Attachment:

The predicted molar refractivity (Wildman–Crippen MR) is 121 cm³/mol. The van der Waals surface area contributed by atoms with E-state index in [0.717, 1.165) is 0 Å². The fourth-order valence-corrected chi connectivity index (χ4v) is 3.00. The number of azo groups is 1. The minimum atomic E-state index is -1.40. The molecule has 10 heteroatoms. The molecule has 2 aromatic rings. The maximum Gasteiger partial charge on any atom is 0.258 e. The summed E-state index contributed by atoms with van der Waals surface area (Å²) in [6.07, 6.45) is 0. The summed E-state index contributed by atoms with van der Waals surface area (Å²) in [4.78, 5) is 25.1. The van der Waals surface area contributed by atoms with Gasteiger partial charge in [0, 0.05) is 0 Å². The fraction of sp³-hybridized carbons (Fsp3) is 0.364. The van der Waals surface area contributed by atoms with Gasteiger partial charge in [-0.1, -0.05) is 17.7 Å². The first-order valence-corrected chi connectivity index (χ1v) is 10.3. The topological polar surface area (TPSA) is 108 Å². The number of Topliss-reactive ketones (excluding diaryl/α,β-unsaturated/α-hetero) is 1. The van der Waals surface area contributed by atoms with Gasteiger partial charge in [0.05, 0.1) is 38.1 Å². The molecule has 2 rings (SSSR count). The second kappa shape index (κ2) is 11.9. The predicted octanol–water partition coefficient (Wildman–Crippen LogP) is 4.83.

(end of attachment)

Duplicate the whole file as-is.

The predicted molar refractivity (Wildman–Crippen MR) is 121 cm³/mol. The van der Waals surface area contributed by atoms with E-state index in [0.717, 1.165) is 0 Å². The fourth-order valence-corrected chi connectivity index (χ4v) is 3.00. The number of azo groups is 1. The minimum atomic E-state index is -1.40. The molecule has 10 heteroatoms. The molecule has 2 aromatic rings. The maximum Gasteiger partial charge on any atom is 0.258 e. The summed E-state index contributed by atoms with van der Waals surface area (Å²) in [6.07, 6.45) is 0. The summed E-state index contributed by atoms with van der Waals surface area (Å²) in [4.78, 5) is 25.1. The van der Waals surface area contributed by atoms with Gasteiger partial charge in [0, 0.05) is 0 Å². The fraction of sp³-hybridized carbons (Fsp3) is 0.364. The van der Waals surface area contributed by atoms with Gasteiger partial charge in [-0.1, -0.05) is 17.7 Å². The first-order valence-corrected chi connectivity index (χ1v) is 10.3. The topological polar surface area (TPSA) is 108 Å². The number of Topliss-reactive ketones (excluding diaryl/α,β-unsaturated/α-hetero) is 1. The van der Waals surface area contributed by atoms with Gasteiger partial charge in [0.05, 0.1) is 38.1 Å². The molecule has 2 rings (SSSR count). The second kappa shape index (κ2) is 11.9. The predicted octanol–water partition coefficient (Wildman–Crippen LogP) is 4.83.